This is my granddaughter, Kate, and she reminds me every day how great life is if I take time to break free of adulthood to see it through a child's eyes.

This is why Jesus loves children so much, I am convinced. They are authentic, joyful, uninhibited creatures, uncomplicated by doubt and fear.


Friday, June 10, 2011

Bucket List Check-off

In early 2006, my good friend, and then Life Coach, Pam Thomas, gave me an assignment as part of our coaching: Write.

It began as a simple daily list of all the things I am grateful for. Then I wrote a list of all the things I wanted to do/accomplish if money were no object and there were no limitations--my bucket list, as it has come to be known. I wrote letters to people I needed to forgive, taking the love and the lessons learned, burned the letters and put the past behind me.

I began writing stories, one of which I sent to Pam for her to read. To my surprise, she liked it, and what was even more surprising, told me that I was a good writer. She encouraged me to write more. I thought, much as a kid whose parent gives encouragement, "She's my coach, she has to say that." But she got me thinking that maybe I could actually be a writer.

I added, "Write a book and become a published author" to my list.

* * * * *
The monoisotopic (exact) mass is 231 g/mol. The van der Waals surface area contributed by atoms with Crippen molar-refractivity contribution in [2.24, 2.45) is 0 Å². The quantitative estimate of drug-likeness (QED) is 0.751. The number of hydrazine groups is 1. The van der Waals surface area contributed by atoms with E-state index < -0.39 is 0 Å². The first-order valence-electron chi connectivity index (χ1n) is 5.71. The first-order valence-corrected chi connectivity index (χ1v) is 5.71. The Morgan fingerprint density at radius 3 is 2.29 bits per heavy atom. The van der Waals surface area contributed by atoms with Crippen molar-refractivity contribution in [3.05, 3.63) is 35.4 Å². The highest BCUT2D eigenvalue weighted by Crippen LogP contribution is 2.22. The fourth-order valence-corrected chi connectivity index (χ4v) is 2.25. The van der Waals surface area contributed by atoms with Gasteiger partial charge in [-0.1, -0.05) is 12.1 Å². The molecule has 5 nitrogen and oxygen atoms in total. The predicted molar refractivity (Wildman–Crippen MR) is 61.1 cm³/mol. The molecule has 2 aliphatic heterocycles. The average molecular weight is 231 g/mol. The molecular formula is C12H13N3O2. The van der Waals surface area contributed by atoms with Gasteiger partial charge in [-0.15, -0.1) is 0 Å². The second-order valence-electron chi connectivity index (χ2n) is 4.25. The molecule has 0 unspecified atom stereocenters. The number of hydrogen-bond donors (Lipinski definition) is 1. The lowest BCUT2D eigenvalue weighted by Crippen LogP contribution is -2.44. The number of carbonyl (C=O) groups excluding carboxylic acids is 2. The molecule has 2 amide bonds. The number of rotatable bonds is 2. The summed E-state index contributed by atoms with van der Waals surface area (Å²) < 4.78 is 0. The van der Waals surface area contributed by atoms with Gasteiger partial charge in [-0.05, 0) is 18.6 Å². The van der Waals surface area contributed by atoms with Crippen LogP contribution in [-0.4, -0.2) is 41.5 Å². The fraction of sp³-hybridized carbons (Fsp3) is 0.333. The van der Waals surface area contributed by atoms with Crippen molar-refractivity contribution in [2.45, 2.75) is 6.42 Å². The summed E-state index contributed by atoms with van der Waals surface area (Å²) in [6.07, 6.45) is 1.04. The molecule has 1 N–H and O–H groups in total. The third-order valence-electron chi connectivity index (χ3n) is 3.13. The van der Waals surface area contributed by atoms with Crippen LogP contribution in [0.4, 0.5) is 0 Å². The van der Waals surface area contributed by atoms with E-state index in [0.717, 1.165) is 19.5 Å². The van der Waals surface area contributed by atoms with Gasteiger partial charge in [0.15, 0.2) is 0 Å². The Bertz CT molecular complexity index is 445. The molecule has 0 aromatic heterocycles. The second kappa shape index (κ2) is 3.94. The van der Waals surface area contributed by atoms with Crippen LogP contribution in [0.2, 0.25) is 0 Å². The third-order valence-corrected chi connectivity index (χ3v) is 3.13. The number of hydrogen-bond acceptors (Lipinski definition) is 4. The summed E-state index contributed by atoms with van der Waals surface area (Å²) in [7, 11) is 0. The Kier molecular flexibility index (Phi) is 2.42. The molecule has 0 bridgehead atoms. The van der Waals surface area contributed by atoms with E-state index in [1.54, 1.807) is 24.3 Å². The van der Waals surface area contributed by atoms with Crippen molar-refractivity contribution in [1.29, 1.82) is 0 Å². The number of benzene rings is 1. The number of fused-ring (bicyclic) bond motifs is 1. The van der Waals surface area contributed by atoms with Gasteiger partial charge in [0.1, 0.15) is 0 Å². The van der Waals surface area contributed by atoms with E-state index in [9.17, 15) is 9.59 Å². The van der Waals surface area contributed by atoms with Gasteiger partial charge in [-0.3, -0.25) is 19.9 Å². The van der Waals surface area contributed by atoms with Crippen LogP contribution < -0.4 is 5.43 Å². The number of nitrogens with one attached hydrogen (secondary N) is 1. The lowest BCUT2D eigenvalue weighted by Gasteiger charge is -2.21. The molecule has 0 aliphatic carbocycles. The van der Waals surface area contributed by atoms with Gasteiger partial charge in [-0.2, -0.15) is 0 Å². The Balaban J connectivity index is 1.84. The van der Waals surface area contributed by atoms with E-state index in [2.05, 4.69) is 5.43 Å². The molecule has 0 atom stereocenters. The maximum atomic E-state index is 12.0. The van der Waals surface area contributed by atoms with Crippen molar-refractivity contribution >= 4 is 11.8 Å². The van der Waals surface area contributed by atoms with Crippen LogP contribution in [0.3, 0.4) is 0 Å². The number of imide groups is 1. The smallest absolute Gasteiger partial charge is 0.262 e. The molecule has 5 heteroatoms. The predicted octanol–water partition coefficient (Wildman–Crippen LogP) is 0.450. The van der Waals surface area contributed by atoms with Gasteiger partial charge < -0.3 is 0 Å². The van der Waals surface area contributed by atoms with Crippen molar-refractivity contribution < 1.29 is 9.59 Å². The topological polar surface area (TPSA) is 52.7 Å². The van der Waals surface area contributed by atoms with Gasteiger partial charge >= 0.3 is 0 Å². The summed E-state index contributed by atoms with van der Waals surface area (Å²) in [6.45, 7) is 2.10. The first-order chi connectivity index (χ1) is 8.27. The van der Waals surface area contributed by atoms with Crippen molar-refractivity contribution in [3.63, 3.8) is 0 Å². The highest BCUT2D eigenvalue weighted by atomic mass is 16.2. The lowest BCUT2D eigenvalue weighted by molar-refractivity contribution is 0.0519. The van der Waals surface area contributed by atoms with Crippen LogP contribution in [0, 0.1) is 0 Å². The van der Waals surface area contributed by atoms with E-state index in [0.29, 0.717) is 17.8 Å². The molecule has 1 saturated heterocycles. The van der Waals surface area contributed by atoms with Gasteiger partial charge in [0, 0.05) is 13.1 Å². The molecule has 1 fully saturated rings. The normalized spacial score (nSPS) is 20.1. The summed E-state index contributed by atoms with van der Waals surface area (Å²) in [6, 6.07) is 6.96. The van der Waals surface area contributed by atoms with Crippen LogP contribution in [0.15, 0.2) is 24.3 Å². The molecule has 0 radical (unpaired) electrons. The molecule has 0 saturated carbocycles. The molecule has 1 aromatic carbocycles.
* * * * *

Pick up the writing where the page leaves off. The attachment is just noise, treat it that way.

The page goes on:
Since then I have written a children's book about a horse-crazy little girl and how her dreams of horse riding and ownership are realized; now in the editing process after the first pass by my editor.

I began, not knowing what I was doing, having no formal education in writing; simply followed a dream. It's a pattern of mine at this point in my life: dream, pray, act, flick the little naysayer off my shoulder, repeat.

I am a writer. I have had a guest blog submission accepted by Geoff Talbot, film maker and actor, and the creator of Seven Sentences. Tomorrow, June 11th, at 7:57 am Pacific Time, my guest blog will be posted. I invite everyone to visit and comment.

My heart is quiet and full of gratitude. Dreams realized--I love this.